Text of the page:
EVENTS, ADVANCES, AND NEWS
■ BY JEFF ECKERT
Audio engineers are pretty good at designing loudspeakers that reproduce the full audible frequency range, but generating a smooth
output in all directions is a challenge. The problem is the result of a
phenomenon called deconstructive interference in which overlapping
sound waves cancel each other out, creating dead spots. In the past,
engineers have been able to create a map of the sound output's spatial
distribution by using microphones to make high-accuracy measurements,
but these measurements must be made at many points within the 3D
space. An alternative is computer simulation of the loudspeakers'
performance, but this has proven to be insufficiently accurate, primarily
because of manufacturing process variability. Now, however, the Brits' National Measurement Institute ( www.npl.co.uk)
has come up with a way to apply laser technology to perform remote non-invasive mapping of sound fields. The
technique should provide manufacturers with much better data to use for design purposes.
The NPL technique is based on an instrument originally developed to study mechanical vibration — the laser
vibrometer — and makes use of the fact that the speed of light in air changes slightly when it passes through an
acoustic field. This — known as the acousto-optic effect — causes a phase shift that the vibrometer can detect. In
practice, all that is necessary is to position the laser beside the speaker and scan it through a series of points in front of
it. The light is reflected back to the instrument by a retroreflective mirror and measured as it returns to the source.
Finally, this information is used to generate an image of the sound propagation around the source. The bottom line is
that engineers will find it easier to design dead spots out of tomorrow's loudspeaker systems. ▲
■ Laser-generated sound propagation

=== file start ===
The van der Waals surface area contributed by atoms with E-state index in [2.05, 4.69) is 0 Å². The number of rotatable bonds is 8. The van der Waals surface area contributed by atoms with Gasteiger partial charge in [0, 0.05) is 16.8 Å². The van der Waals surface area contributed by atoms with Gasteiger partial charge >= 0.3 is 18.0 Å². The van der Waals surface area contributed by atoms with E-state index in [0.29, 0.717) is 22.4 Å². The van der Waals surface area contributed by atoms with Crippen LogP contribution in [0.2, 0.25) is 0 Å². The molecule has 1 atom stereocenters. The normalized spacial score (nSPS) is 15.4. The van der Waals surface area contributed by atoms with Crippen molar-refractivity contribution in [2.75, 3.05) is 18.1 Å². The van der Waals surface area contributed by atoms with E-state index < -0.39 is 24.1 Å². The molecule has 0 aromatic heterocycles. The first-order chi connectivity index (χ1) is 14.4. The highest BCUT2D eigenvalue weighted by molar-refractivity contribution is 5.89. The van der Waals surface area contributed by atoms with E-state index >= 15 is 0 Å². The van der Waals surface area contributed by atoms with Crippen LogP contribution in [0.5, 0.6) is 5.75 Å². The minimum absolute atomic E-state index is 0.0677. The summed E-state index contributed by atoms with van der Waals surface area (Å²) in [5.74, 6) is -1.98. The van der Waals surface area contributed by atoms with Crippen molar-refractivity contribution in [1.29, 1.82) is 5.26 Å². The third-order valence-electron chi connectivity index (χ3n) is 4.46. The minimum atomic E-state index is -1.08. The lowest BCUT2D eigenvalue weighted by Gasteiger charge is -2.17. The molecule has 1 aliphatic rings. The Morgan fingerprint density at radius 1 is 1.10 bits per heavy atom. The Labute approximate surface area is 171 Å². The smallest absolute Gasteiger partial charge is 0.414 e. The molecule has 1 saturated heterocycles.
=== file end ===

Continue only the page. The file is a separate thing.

map inside the NPL hemi-anechoic
There's nothing unusual about materials that radiate visible light after being exposed to sunlight. Glow-in-the-dark toys and stickers have been around for many years.
Until recently, however, scientists have been stumped in
efforts to come up with a useful material that can emit
light in the near-infrared range. In a recent paper,
University of Georgia ( www.uga.edu)
Prof. Zhengwei Pan described a new
compound that does exactly that. At
its base is a well-known emitter
called the trivalent chromium ion.
When exposed to light, its electrons
move quickly to a higher energy
state. When the electrons return to
the ground state, near-IR light is
released. The problem is that the
flash lasts only a few milliseconds.
Prof. Pan discovered that putting
the material into a matrix of zinc
and gallogermanate generates "traps"
that can capture the excitation
energy and store it for longer periods. Using a thermal
process, the energy is slowly released back to the chromium
ions over a period of up to two weeks, allowing it to
provide continuous illumination. Just a one minute exposure
to sunlight can create a 360 hour release of near-IR.
■ Night vision image of researchers
Zhengwei Pan and Feng Liu standing in
a room lit only with their near-infrared